In the visible spectrum EM wavelengths are extremely short, so it would be very difficult to observe peaks and troughs at those frequencies. However, at very low electromagnetic frequencies, the wavelengths are considerable. Interference effects can be observed at those frequencies. I may be wrong, but I think it should also be possible to measure the wave effect directly at low frequencies.
 

Offline Farsight

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Is there an experimental graph of EM waves?
« Reply #9 on: 11/02/2010 18:00:40 »
That's essentially what we do when we see, Geezer!

Can I make an amendment to what I said earlier. There is a slight issue with the typical depiction of an electromagnetic wave, such as the one here:

http://simple.wikipedia.org/wiki/Electromagnetic_wave

It separates the electromagnetic wave into an electric field component and a magnetic field component. That's a little misleading, because there's only one field involved, the electromagnetic field.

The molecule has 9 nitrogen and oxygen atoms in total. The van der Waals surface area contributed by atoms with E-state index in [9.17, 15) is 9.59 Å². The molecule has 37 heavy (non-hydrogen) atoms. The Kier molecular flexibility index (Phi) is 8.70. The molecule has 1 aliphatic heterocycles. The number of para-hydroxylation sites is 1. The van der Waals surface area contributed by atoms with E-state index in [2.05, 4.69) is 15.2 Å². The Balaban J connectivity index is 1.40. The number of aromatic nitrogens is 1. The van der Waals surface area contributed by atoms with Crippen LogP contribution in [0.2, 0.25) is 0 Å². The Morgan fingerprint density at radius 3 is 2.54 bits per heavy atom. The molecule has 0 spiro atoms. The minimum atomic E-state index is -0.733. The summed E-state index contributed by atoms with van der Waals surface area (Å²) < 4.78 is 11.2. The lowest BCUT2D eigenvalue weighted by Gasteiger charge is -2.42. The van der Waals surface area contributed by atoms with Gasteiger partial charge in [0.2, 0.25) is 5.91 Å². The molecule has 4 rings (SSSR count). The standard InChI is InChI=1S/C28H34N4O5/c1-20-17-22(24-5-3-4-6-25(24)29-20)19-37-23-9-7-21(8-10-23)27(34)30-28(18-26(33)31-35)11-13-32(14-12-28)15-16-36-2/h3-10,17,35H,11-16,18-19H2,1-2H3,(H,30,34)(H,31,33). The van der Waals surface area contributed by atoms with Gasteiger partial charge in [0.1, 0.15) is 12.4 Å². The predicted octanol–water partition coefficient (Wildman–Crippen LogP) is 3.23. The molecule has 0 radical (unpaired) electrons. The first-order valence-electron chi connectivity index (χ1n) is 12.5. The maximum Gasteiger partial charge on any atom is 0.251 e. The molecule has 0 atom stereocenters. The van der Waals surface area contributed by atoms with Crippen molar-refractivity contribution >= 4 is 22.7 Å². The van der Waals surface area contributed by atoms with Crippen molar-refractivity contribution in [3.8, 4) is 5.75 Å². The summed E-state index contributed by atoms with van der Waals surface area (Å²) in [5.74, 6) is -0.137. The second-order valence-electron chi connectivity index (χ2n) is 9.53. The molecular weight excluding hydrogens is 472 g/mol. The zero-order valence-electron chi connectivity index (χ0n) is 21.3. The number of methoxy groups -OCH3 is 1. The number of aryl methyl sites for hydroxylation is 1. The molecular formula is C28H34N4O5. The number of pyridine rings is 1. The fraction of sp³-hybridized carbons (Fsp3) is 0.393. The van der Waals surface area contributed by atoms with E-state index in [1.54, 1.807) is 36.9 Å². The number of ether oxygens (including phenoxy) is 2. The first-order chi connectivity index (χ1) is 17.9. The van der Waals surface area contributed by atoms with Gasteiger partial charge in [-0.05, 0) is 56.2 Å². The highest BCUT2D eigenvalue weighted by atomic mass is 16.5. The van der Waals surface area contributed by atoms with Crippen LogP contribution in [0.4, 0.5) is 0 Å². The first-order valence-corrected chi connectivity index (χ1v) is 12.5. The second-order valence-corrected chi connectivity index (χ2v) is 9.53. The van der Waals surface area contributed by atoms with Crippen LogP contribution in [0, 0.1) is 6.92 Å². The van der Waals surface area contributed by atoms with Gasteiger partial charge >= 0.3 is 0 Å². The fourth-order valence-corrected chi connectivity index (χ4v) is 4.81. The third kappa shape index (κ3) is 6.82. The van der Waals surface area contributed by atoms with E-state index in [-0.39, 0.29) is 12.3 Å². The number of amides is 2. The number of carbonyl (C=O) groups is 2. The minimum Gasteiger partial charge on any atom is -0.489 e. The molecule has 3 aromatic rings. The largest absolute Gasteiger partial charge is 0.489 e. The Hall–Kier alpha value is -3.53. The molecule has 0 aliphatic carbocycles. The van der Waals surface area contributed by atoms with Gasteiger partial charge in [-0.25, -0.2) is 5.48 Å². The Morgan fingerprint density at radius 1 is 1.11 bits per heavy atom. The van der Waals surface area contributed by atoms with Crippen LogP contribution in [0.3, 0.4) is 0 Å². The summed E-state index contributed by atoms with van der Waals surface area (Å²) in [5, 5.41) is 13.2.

Offline Geezer

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Is there an experimental graph of EM waves?
« Reply #10 on: 11/02/2010 18:39:45 »
That's essentially what we do when we see, Geezer!

 

Farsight - your eyeball is incapable of differentiating the peaks and troughs in visible EM. A radio antenna can differentiate those peaks and troughs.

 

Offline Farsight

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Is there an experimental graph of EM waves?
« Reply #11 on: 11/02/2010 23:00:40 »
If it couldn't, I couldn't see.
 

Offline Geezer

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Is there an experimental graph of EM waves?
« Reply #12 on: 11/02/2010 23:57:44 »
Farsight: I'm not sure how you would be able to measure the wavelength of light using your eyes and a ruler.
 

Offline acsinuk

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Is there an experimental graph of EM waves?